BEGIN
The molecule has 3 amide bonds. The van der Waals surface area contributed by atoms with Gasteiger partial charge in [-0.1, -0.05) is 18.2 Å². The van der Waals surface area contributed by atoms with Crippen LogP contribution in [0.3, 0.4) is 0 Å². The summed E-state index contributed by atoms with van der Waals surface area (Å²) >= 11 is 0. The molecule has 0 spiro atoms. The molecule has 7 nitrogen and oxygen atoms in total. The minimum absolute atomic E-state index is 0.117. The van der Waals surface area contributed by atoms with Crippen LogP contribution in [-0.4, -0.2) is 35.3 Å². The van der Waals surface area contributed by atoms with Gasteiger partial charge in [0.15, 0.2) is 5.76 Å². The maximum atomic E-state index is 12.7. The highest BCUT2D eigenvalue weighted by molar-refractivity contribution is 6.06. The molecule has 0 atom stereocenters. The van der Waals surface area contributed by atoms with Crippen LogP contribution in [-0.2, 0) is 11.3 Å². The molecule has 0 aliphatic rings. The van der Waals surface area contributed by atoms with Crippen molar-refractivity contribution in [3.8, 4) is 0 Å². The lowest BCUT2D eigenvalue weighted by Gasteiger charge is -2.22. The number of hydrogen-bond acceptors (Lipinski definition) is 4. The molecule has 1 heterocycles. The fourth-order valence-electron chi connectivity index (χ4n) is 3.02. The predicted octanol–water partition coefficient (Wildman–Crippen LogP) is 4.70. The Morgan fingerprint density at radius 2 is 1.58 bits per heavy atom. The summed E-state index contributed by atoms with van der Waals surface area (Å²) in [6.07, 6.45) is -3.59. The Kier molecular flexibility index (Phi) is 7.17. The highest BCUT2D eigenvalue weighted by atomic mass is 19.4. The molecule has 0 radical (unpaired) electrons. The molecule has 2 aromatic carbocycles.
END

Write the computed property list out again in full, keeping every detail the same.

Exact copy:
The molecule has 3 amide bonds. The van der Waals surface area contributed by atoms with Gasteiger partial charge in [-0.1, -0.05) is 18.2 Å². The van der Waals surface area contributed by atoms with Crippen LogP contribution in [0.3, 0.4) is 0 Å². The summed E-state index contributed by atoms with van der Waals surface area (Å²) >= 11 is 0. The molecule has 0 spiro atoms. The molecule has 7 nitrogen and oxygen atoms in total. The minimum absolute atomic E-state index is 0.117. The van der Waals surface area contributed by atoms with Crippen LogP contribution in [-0.4, -0.2) is 35.3 Å². The van der Waals surface area contributed by atoms with Gasteiger partial charge in [0.15, 0.2) is 5.76 Å². The maximum atomic E-state index is 12.7. The highest BCUT2D eigenvalue weighted by molar-refractivity contribution is 6.06. The molecule has 0 atom stereocenters. The van der Waals surface area contributed by atoms with Crippen LogP contribution in [-0.2, 0) is 11.3 Å². The molecule has 0 aliphatic rings. The van der Waals surface area contributed by atoms with Crippen molar-refractivity contribution in [3.8, 4) is 0 Å². The lowest BCUT2D eigenvalue weighted by Gasteiger charge is -2.22. The number of hydrogen-bond acceptors (Lipinski definition) is 4. The molecule has 1 heterocycles. The fourth-order valence-electron chi connectivity index (χ4n) is 3.02. The predicted octanol–water partition coefficient (Wildman–Crippen LogP) is 4.70. The Morgan fingerprint density at radius 2 is 1.58 bits per heavy atom. The summed E-state index contributed by atoms with van der Waals surface area (Å²) in [6.07, 6.45) is -3.59. The Kier molecular flexibility index (Phi) is 7.17. The highest BCUT2D eigenvalue weighted by atomic mass is 19.4. The molecule has 0 radical (unpaired) electrons. The molecule has 2 aromatic carbocycles.